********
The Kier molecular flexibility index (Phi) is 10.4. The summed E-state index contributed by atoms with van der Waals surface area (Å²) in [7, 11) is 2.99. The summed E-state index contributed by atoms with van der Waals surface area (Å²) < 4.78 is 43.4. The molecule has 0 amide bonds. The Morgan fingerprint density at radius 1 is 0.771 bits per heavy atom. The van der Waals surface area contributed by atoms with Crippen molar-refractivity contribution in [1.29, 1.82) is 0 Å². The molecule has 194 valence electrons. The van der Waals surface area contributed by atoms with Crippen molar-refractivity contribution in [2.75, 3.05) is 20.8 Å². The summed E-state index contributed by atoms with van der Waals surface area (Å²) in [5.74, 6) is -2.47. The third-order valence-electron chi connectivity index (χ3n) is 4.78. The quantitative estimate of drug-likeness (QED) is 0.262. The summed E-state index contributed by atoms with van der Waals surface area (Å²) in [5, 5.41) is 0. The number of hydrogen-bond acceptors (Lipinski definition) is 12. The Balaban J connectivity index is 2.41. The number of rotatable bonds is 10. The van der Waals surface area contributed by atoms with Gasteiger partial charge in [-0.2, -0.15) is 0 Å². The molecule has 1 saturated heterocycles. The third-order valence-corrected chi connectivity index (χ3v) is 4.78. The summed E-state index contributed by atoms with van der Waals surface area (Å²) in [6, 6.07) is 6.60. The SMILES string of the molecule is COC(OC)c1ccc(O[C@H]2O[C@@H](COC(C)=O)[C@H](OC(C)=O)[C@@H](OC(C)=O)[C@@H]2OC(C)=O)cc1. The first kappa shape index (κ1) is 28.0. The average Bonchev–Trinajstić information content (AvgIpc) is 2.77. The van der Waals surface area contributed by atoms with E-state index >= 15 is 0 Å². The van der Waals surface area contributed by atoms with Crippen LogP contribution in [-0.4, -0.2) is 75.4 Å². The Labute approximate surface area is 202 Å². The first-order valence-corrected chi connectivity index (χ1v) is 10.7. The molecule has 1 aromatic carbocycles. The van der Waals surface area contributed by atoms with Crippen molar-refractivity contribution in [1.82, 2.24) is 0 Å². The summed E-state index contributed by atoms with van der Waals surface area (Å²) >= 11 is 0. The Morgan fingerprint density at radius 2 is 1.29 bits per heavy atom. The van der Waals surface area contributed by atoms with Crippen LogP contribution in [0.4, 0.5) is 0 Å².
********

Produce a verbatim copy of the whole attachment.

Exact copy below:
The Kier molecular flexibility index (Phi) is 10.4. The summed E-state index contributed by atoms with van der Waals surface area (Å²) in [7, 11) is 2.99. The summed E-state index contributed by atoms with van der Waals surface area (Å²) < 4.78 is 43.4. The molecule has 0 amide bonds. The Morgan fingerprint density at radius 1 is 0.771 bits per heavy atom. The van der Waals surface area contributed by atoms with Crippen molar-refractivity contribution in [1.29, 1.82) is 0 Å². The molecule has 194 valence electrons. The van der Waals surface area contributed by atoms with Crippen molar-refractivity contribution in [2.75, 3.05) is 20.8 Å². The summed E-state index contributed by atoms with van der Waals surface area (Å²) in [5.74, 6) is -2.47. The third-order valence-electron chi connectivity index (χ3n) is 4.78. The quantitative estimate of drug-likeness (QED) is 0.262. The summed E-state index contributed by atoms with van der Waals surface area (Å²) in [5, 5.41) is 0. The number of hydrogen-bond acceptors (Lipinski definition) is 12. The Balaban J connectivity index is 2.41. The number of rotatable bonds is 10. The van der Waals surface area contributed by atoms with Gasteiger partial charge in [-0.2, -0.15) is 0 Å². The molecule has 1 saturated heterocycles. The third-order valence-corrected chi connectivity index (χ3v) is 4.78. The summed E-state index contributed by atoms with van der Waals surface area (Å²) in [6, 6.07) is 6.60. The SMILES string of the molecule is COC(OC)c1ccc(O[C@H]2O[C@@H](COC(C)=O)[C@H](OC(C)=O)[C@@H](OC(C)=O)[C@@H]2OC(C)=O)cc1. The first kappa shape index (κ1) is 28.0. The average Bonchev–Trinajstić information content (AvgIpc) is 2.77. The van der Waals surface area contributed by atoms with E-state index >= 15 is 0 Å². The van der Waals surface area contributed by atoms with Crippen LogP contribution in [-0.4, -0.2) is 75.4 Å². The Labute approximate surface area is 202 Å². The first-order valence-corrected chi connectivity index (χ1v) is 10.7. The molecule has 1 aromatic carbocycles. The van der Waals surface area contributed by atoms with Crippen molar-refractivity contribution in [1.82, 2.24) is 0 Å². The summed E-state index contributed by atoms with van der Waals surface area (Å²) >= 11 is 0. The Morgan fingerprint density at radius 2 is 1.29 bits per heavy atom. The van der Waals surface area contributed by atoms with Crippen LogP contribution in [0.4, 0.5) is 0 Å².